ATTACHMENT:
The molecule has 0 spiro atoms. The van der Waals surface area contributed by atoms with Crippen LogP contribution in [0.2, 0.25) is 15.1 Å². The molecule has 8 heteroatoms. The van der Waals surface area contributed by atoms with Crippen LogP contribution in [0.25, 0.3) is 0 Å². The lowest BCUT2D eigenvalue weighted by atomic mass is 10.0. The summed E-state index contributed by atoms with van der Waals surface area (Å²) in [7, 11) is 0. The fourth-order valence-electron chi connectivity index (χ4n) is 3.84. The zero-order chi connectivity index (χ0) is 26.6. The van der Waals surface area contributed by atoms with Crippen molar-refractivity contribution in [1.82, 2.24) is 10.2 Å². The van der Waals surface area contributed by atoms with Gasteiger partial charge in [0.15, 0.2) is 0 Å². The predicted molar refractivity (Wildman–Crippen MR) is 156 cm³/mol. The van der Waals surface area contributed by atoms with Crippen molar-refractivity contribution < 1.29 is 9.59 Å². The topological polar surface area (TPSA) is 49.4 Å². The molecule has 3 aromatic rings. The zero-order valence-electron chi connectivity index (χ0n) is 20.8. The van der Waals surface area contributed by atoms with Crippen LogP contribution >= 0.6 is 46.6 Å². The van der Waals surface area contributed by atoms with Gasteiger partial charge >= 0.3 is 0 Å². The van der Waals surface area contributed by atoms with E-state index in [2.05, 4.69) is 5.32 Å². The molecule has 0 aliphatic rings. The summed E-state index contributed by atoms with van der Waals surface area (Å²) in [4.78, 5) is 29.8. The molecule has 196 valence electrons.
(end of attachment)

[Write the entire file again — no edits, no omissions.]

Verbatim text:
The molecule has 0 spiro atoms. The van der Waals surface area contributed by atoms with Crippen LogP contribution in [0.2, 0.25) is 15.1 Å². The molecule has 8 heteroatoms. The van der Waals surface area contributed by atoms with Crippen LogP contribution in [0.25, 0.3) is 0 Å². The lowest BCUT2D eigenvalue weighted by atomic mass is 10.0. The summed E-state index contributed by atoms with van der Waals surface area (Å²) in [7, 11) is 0. The fourth-order valence-electron chi connectivity index (χ4n) is 3.84. The zero-order chi connectivity index (χ0) is 26.6. The van der Waals surface area contributed by atoms with Crippen molar-refractivity contribution in [1.82, 2.24) is 10.2 Å². The van der Waals surface area contributed by atoms with Gasteiger partial charge in [0.15, 0.2) is 0 Å². The predicted molar refractivity (Wildman–Crippen MR) is 156 cm³/mol. The van der Waals surface area contributed by atoms with Crippen molar-refractivity contribution < 1.29 is 9.59 Å². The topological polar surface area (TPSA) is 49.4 Å². The molecule has 3 aromatic rings. The zero-order valence-electron chi connectivity index (χ0n) is 20.8. The van der Waals surface area contributed by atoms with Crippen LogP contribution >= 0.6 is 46.6 Å². The van der Waals surface area contributed by atoms with Gasteiger partial charge >= 0.3 is 0 Å². The van der Waals surface area contributed by atoms with E-state index in [2.05, 4.69) is 5.32 Å². The molecule has 0 aliphatic rings. The summed E-state index contributed by atoms with van der Waals surface area (Å²) in [4.78, 5) is 29.8. The molecule has 196 valence electrons.